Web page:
Anything aged in an oak barrel, including wine, I wrote off long ago. I think it was that oak taste that reminded me of my teenage years of whiskey, scotch, and bourbon. Oh, I forgot, when I was 19 they switched the drinking age to 21, but that didn’t stop me (us) from drinking, so let’s just call 21 still my “teenage” years. I think the first time I got sick from drinking was Old Crow. It came in a plastic bottle (which, in 1983 was very rare to see anything in plastic), and the screw on top served as a shot glass. Enough said. As many brands have done over the years, once they have proven successful for a period of time, they reinvent, rebrand and redesign all their products, even though the original still sucked, because now, since its stood the test of time, its a “classic”. So, instead of seeing it in wider or flatter bottles you can stick into your jacket, now its in glass and round in 750ml bottles like all other mainstream spirits.
I guess then I moved on to Jim Beam. Now, this was a glass bottle, and square like Jack Daniels, but much less expensive. Well, I guess depending on how you count it. After drinking too much of that, I was sick for 2 days and lost 2 days worth of work, probably making it four times as expensive. But, a teenager cannot judge good spirits. A person of youth is only looking for the bang for the buck.
So, after decades years of not really embracing anything with oak, now I am ready to approach it from the beginning again. This includes wines, both homemade and winery distribution, cognac, whiskey, scotch, even dark rums, perhaps a few tequilas.
- Willet ($38) Smooth, unique, worth the money, however the fluid ounces I could not find listed on the bottle and they are selling “half bottles” of other bourbons at regular price to keep the price point. I am counting the jiggers I get out of it to be sure.
- Blanton’s ($60, but you can get it for $45 if you shop) Great stuff, superior, no doubt, but I don’t find the taste or quality double that of the $30 bottles of bourbon. If I were paying by personal value, I wouldn’t pay more than $40 for it, but it is the best I’ve had so far.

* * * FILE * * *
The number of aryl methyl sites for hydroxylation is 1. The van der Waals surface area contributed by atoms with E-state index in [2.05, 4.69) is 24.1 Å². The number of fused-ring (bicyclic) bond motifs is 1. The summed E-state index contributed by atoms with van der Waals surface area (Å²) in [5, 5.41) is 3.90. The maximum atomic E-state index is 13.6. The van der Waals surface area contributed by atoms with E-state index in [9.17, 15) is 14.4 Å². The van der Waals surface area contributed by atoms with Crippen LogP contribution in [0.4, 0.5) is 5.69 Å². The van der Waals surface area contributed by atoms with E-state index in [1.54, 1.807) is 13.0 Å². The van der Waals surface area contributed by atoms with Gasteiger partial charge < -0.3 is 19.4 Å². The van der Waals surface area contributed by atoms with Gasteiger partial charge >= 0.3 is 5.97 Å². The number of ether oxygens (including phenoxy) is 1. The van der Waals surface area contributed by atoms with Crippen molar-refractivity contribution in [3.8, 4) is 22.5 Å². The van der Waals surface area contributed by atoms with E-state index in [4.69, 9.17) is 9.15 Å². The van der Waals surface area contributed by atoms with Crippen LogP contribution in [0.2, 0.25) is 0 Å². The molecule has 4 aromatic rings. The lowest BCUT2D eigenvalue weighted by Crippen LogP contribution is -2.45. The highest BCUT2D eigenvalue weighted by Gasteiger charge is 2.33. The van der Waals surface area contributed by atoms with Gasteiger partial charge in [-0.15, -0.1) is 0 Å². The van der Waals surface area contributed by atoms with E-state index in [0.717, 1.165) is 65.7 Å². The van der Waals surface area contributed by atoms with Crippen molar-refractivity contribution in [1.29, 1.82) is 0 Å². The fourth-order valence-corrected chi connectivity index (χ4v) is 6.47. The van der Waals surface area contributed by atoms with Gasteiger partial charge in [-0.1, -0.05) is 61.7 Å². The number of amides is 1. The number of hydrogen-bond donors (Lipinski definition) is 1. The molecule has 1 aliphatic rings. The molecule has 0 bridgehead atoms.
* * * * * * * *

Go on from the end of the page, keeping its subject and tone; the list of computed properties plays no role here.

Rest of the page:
- Basil Hayden ($36) 80 Proof – This was branded when George Washington was still President. It don’t get more American than that, and, its love at first sip. No fire, I usually wait for the bite to subside so I can taste the subtle flavors, but this was great from the start. Yes, lower in proof, but I actually prefer it that way. While some might argue, they are watering it down, the fact is, you are going to add a lot of ice and water (and forbid it if its tap or ice from your refrigerator, I don’t care what kind of filter you have on it), so I’d rather drink something perfect out of the bottle at a lower proof, than a higher proof I have to adjust with water and ice to enjoy in a hit-or-miss fashion.
- Bulleit ($25) I was told this was too sweet, but I did not find that, its good, but I like their Rye better. Its still good stuff.
- Buffalo Trace ($30) Really good. Not too sweet, but very flavorful, and dangerously “delicious” the kind of delicious that makes you want to have more than two or even three.
- Temptation ($25) 82Proof, sweet, smooth, great value and taste for the price. And, at that price you can enjoy it every day unlike most bourbons. This would be my go-to bourbon for anything.
- Elijah Craig ($32) I think this is what converted me from vodka to bourbon. The first time I had this was at The Lambs Club in NYC. It was with lemon juice and honey and called the “Gold Rush”. I immediately had to make this drink for myself, and while I went through a dozen other bourbons, once I had this one again, I knew why I switched.
- Four Roses ($37) I can remember this stuff in my aunt’s house and I never thought it would be a great luxury bourbon, but it is. The strange back story on this is, that it was popular in the 1950s, then got bought out by a Japanese company, and while it was still made in USA, it was only sold in the UK an Asian Markets. Finally its made a comeback here in the USA and if you taste it, you will be thankful for that!
- Knob Creek ($35) At 100 proof, its full of flavor, and punch. Even on ice with a few extra drops of water, you can really tell the difference between this and the 90 proof bourbons. Its good, but not a favorite because of the strength, for me, it takes away from the experience and enjoyment. Like I’ve said, I like more than one when I drink.
- Maker’s Mark 46 ($35) Great taste, not so sweet, not as much vanilla as the regular Maker’s Mark and you can almost taste the corn mash it would seem. Dry,